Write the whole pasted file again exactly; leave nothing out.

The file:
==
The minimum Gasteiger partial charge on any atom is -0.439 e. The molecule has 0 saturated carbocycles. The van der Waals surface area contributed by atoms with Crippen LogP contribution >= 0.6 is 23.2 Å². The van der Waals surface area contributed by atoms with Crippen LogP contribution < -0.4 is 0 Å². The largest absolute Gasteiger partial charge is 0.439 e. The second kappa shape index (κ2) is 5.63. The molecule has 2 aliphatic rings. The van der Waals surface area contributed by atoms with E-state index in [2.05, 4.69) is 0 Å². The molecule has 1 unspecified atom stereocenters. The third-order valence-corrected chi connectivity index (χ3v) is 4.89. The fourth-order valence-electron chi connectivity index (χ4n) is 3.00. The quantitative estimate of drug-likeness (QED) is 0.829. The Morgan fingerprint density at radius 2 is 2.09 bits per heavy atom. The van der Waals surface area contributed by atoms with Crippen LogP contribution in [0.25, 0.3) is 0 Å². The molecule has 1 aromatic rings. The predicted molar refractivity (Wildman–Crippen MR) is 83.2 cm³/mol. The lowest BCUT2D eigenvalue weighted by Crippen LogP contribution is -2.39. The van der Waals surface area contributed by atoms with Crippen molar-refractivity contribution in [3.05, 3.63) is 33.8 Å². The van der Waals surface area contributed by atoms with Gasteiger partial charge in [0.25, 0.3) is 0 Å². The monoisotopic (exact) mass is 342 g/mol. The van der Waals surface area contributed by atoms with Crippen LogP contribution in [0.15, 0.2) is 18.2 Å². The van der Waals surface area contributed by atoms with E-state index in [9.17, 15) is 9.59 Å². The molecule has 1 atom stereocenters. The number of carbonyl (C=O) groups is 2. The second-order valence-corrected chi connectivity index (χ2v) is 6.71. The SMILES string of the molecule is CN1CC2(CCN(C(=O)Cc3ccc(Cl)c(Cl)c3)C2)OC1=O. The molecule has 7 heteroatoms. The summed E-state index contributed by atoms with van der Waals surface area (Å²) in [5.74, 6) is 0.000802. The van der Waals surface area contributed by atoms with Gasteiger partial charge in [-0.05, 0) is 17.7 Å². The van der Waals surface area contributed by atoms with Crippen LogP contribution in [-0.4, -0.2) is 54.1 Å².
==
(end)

The minimum Gasteiger partial charge on any atom is -0.439 e. The molecule has 0 saturated carbocycles. The van der Waals surface area contributed by atoms with Crippen LogP contribution >= 0.6 is 23.2 Å². The van der Waals surface area contributed by atoms with Crippen LogP contribution < -0.4 is 0 Å². The largest absolute Gasteiger partial charge is 0.439 e. The second kappa shape index (κ2) is 5.63. The molecule has 2 aliphatic rings. The van der Waals surface area contributed by atoms with E-state index in [2.05, 4.69) is 0 Å². The molecule has 1 unspecified atom stereocenters. The third-order valence-corrected chi connectivity index (χ3v) is 4.89. The fourth-order valence-electron chi connectivity index (χ4n) is 3.00. The quantitative estimate of drug-likeness (QED) is 0.829. The Morgan fingerprint density at radius 2 is 2.09 bits per heavy atom. The van der Waals surface area contributed by atoms with Crippen LogP contribution in [0.25, 0.3) is 0 Å². The molecule has 1 aromatic rings. The predicted molar refractivity (Wildman–Crippen MR) is 83.2 cm³/mol. The lowest BCUT2D eigenvalue weighted by Crippen LogP contribution is -2.39. The van der Waals surface area contributed by atoms with Crippen molar-refractivity contribution in [3.05, 3.63) is 33.8 Å². The van der Waals surface area contributed by atoms with Gasteiger partial charge in [0.25, 0.3) is 0 Å². The monoisotopic (exact) mass is 342 g/mol. The van der Waals surface area contributed by atoms with Crippen LogP contribution in [0.15, 0.2) is 18.2 Å². The van der Waals surface area contributed by atoms with E-state index in [9.17, 15) is 9.59 Å². The molecule has 1 atom stereocenters. The number of carbonyl (C=O) groups is 2. The second-order valence-corrected chi connectivity index (χ2v) is 6.71. The SMILES string of the molecule is CN1CC2(CCN(C(=O)Cc3ccc(Cl)c(Cl)c3)C2)OC1=O. The molecule has 7 heteroatoms. The summed E-state index contributed by atoms with van der Waals surface area (Å²) in [5.74, 6) is 0.000802. The van der Waals surface area contributed by atoms with Gasteiger partial charge in [-0.05, 0) is 17.7 Å². The van der Waals surface area contributed by atoms with Crippen LogP contribution in [-0.4, -0.2) is 54.1 Å².